Why I Went Public About My Abuse in the Sex Trade


Written by Michelle Kelly: bestselling author of ‘When I Wasn’t Watching’ and ‘Eyes Wide Open’; sex trade and domestic violence survivor.


Sometimes the biggest silencing efforts come from within the industry

I recently went public with my account of seven years of being exploited in the commercial sex trade. When I answered the newspaper advertisement for an “escort agency,” I was 22, homeless, and trying to escape an abusive relationship. I naively believed the woman on the phone when she reassured me that it wasn’t prostitution.

But soon, I was being trafficked around England’s West Midlands by an abusive pimp, mostly to service men who were often violent. The experience left me traumatized and I eventually attempted to leave the industry; but after a few years of addiction and poor mental health, I ended up back in the sex trade as both an escort and a porn actress. Again, I found that these areas of the industry were exploitative, too. I was lucky to finally escape for good nearly 10 years ago.

I’m channeling my inner rhino.

When I decided to start speaking publicly about these experiences, I was warned. I was warned about Twitter. I was warned about being doxxed. (I had never actually heard about this before I wrote my story, but it means having your personal information broadcasted on the internet or social media without your consent.) And I was told to grow a thick skin. Already, just a few weeks after “coming out,” I’m channeling my inner rhino.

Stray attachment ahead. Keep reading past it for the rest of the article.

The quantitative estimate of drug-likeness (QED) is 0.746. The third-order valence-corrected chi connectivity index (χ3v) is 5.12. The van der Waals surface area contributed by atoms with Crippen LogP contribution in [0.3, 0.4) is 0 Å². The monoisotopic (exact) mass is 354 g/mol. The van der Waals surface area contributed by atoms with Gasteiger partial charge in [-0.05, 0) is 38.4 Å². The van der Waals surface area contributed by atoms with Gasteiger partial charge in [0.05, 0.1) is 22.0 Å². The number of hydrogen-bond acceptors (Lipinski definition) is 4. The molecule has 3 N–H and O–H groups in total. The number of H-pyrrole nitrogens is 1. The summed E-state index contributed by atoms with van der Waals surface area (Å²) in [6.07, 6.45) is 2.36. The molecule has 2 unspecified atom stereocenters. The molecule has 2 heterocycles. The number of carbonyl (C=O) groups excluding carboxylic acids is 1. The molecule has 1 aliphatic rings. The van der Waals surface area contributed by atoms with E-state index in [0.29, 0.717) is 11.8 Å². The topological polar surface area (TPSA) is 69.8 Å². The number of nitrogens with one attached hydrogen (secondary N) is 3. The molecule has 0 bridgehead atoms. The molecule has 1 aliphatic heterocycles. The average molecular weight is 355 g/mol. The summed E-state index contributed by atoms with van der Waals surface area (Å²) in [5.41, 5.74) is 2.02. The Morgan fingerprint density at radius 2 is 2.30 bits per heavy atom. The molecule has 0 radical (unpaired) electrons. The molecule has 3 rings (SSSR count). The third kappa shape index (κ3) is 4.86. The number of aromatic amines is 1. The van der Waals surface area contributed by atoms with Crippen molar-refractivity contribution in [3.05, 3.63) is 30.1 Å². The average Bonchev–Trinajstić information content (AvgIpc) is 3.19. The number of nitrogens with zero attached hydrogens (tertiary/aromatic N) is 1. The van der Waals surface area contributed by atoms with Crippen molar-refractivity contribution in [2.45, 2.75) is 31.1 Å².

I was prepared for a few nasty comments on my Telegraph article; after all, it’s a conservative press. Being told I was “depraved” seemed a little harsh, but I wasn’t prepared for was the online abuse I got from those still involved in the sex trade. I was bullied by lobbyists, managers, and self-defined sex workers (who upon inspection seem to mostly describe themselves as part-time escorts or cammers and yet take on the mantle of speaking for all prostituted people, everywhere). Apparently, according to a part-time escort who charges $5,000 a night, I am out to destroy her livelihood and leave her in poverty.

I’ve been told I’m anti-sex. I’ve been tagged in sex work advertisements. I’ve had punters (customers of sex workers) tweet at me to tell me how I’ve got it all wrong and sex work is quite liberating; perhaps they think I just haven’t met the right punter yet.

I was doxxed within 12 hours of being on Twitter by a sex work lobbyist who released my picture, given name, location, and contact details to who knows how many of her followers. She then promptly blocked me. While a Google search might turn up this information eventually, it was unpleasant to see my personal details splashed all over someone else’s social media account, especially when that information was tweeted to people with the express intention of discrediting me or getting me to stop sharing my experience.

Eventually, the internet concluded that I must be lying, as I have a pretty decent CV and have managed to reinvent myself in the eight years since I left the industry. Apart from the fact that this very accusation is completely counter to the “sex work is empowering” narrative that pro-prostitution campaigners like to push (as if having been prostituted makes it impossible to ever get a life), there is something very insidious about the immediate attempt to discredit and intimidate survivors.